Question: Are public shamings morally justifiable? I often read of judges handing down sentences designed to humiliate the offender, such as standing at a busy intersection wearing a sandwich board apologizing for their offense. Many people favor these kinds of punishments in lieu of jail time because they consume less resources of the penal system. They may be more effective too. Does that justify such shamings? Moreover, what's the morality of similar shamings by parents and businesses? A bodega in my neighborhood posts surveillance camera footage of shoplifters, usually with some snarky comment about their theft. I find this practice amusing, but is that moral? Is it akin to vigilantism?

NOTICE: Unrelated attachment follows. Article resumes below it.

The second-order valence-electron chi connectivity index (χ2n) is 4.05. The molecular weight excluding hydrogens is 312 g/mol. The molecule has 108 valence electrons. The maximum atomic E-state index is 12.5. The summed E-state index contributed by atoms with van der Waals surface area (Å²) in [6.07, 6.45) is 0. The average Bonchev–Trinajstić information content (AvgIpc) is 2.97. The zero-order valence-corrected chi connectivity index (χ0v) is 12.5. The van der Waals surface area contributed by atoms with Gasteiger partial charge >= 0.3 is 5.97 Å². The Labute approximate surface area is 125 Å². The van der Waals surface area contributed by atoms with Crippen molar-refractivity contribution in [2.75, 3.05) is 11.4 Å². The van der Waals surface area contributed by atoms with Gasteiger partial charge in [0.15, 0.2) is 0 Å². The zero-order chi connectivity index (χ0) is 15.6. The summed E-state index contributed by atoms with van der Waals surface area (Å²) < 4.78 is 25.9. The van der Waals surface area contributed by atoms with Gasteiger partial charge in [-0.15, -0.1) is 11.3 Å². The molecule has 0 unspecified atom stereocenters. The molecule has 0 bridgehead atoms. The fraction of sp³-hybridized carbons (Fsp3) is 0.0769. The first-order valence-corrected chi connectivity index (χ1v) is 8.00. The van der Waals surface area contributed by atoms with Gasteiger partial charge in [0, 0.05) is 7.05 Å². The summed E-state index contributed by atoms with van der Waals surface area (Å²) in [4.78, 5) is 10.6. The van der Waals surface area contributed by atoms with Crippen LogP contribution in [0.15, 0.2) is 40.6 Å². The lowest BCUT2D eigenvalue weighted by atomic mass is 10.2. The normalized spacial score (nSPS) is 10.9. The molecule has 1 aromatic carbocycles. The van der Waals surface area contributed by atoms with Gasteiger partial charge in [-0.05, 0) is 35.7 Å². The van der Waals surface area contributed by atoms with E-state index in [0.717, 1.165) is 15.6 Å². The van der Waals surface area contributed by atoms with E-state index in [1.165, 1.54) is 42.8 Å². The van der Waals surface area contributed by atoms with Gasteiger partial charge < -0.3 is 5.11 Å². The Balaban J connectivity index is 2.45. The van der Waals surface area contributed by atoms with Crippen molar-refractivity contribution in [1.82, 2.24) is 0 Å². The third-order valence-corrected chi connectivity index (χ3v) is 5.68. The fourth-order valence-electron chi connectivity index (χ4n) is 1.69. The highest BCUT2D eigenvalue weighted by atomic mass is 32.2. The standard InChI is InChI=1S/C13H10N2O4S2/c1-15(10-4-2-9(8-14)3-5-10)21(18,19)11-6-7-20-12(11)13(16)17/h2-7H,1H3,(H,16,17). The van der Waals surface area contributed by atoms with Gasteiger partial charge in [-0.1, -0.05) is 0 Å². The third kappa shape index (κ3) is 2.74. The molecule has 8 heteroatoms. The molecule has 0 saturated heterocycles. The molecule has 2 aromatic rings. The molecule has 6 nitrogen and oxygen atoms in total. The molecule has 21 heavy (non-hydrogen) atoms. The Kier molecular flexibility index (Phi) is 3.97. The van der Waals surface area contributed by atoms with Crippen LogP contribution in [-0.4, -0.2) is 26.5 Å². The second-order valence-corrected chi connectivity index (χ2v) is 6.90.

Question: Should an employer have to explain and justify his firing of an employee? Should an employer be able to fire an employee for some alleged misconduct, even though the employer never bothered to verify the misconduct, nor asked the employee for his side of the story? For example, suppose that when the employee shows up for work he is simply told that he's been fired because someone made a complaint about him. The employee could easily prove the complaint to be false but the employer isn't concerned with proof or lack thereof. The employee's reputation in the eyes of possible future employers is damaged, even if the employer never discusses the firing with anyone else. In such a case, should the employee be able to sue for having been fired without proper cause?